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How to Make More Money by Leveraging Agency Partnerships

Bad leads waste our time as agency owners and sales people.

But just because a lead isn't the right fit for your agency doesn't mean they aren't a good fit for all agencies. There can be a variety of reasons that a lead isn't the right fit. They want a service you don't offer, their budget is too small, the project is too big etc...

There were a few questions we constantly were asking ourselves, maybe some of these are familiar to you as well?

What do we do with the bad leads to still make them worth our time and profitable for our agency?

Why do agencies spend so much time working leads that aren't a great fit for their business?

Why do bad leads get treated poorly by agencies?

Who do we waste time and add stress by scrambling to try to find another agency or freelancer to help with a portion of a project or entire project at the last minute?

The Solution of Agency Partnerships

During this episode of Inbound Sales Journey we tackled those questions and provide the answers. But here's a quick recap for you. 

The answer to all of those questions is the same. It is because we, as agencies, don't have the right relationships and frameworks in place to truly help customers who aren't the right fit for us.

So how do you put the right relationships and frameworks into place? It all comes down to creating a process. Start here by following these 4 steps below.

1. What are the common requests that you get, but aren't a good fit to service? [Build a simple spreadsheet]
2. Who do you know who can service those requests in the right price range, time range, etc? Prioritize the gaps.
3. Do you have a relationship set up with those other service providers where you could refer business and potentially receive a commission?
4. Briefly template out the right way to refer business. Don't over complicate this.

5. Make sure your sales people have the spreadsheet. Work to build and update it. Work on building the right relationships -- it's not hard to meet good people (either at in-person events or just people who you connect with online), but you have to keep your eyes open and be thinking ahead.

To help you out with #4, here is a quick email template you are welcome to use as a guide of what to send to prospects.

Dear Ms. Prospect,

Based on your needs we discussed briefly this morning, I think that [other agency] would be the best partner I can recommend for your project.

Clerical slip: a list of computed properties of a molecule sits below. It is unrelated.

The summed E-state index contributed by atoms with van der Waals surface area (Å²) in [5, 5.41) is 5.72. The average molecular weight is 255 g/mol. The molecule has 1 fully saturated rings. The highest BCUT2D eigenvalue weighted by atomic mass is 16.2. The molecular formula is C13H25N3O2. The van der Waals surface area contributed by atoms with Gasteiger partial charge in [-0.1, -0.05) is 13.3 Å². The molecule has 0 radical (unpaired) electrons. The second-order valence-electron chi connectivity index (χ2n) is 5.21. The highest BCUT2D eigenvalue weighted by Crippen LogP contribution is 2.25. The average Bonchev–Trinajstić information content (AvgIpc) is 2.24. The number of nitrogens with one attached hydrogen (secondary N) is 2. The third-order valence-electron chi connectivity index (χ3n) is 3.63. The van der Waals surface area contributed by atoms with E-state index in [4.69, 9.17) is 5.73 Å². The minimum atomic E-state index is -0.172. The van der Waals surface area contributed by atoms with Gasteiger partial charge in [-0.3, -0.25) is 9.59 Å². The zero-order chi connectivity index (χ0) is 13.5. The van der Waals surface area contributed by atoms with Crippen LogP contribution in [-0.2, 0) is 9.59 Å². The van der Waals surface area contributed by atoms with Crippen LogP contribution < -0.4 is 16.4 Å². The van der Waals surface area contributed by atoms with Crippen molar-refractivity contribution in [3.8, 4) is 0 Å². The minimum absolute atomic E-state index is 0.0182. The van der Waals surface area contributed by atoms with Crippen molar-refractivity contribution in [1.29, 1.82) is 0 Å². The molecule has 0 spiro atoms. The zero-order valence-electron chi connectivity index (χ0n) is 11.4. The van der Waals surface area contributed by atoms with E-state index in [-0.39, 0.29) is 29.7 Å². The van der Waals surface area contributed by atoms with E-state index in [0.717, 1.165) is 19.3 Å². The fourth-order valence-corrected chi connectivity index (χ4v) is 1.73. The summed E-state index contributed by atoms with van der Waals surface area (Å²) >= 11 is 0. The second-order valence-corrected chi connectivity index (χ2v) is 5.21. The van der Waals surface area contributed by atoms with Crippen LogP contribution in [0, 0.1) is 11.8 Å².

As I mentioned, I'd be happy to connect you directly with [other agency contact] at [other agency]. I'll let you take a look at their website first, then please let me know if you'd like me to introduce you via email.

What's an Appropriate Referral Commission?

If you are referring work to other agencies you have two options. Ask for a commission, or don't ask for a commission. That depends on a million things.

There are pros and cons to both. At our agency most of our service referrals have no commissions either way. In most of those cases, however, either side would be happy to pay a small commission fee, but feeding business back and forth tends to even things out in the end. Money can sometimes complicate relationships.

But that doesn't mean that it is bad to have a referral commission set up. 

From what we have seen in the past an appropriate commission range will change depending on the type of project or retainer the prospect agrees to with the agency you have recommended. If it's an upfront, one-time project 5-10% is a reasonable commission.

If it's a long-term retainer, either a smaller continual commission or a larger up-front commission might make sense. If you refer a 12-month retainer, a 2-5% kickback monthly commission makes sense. The other option could also be a 10-20% commission on the first month or first payment.

It is important to try and establish what the percentage is before you are actually presenting them with a prospect. This will take some of the awkwardness out of discussing terms. That way when a referral opportunity presents itself it is much easier to pass them along and have clearly set expectations around who gets what. 

If you have any additional insights or questions feel free to share them in the comments below!

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Topics: Sales, Marketing, Best Practices

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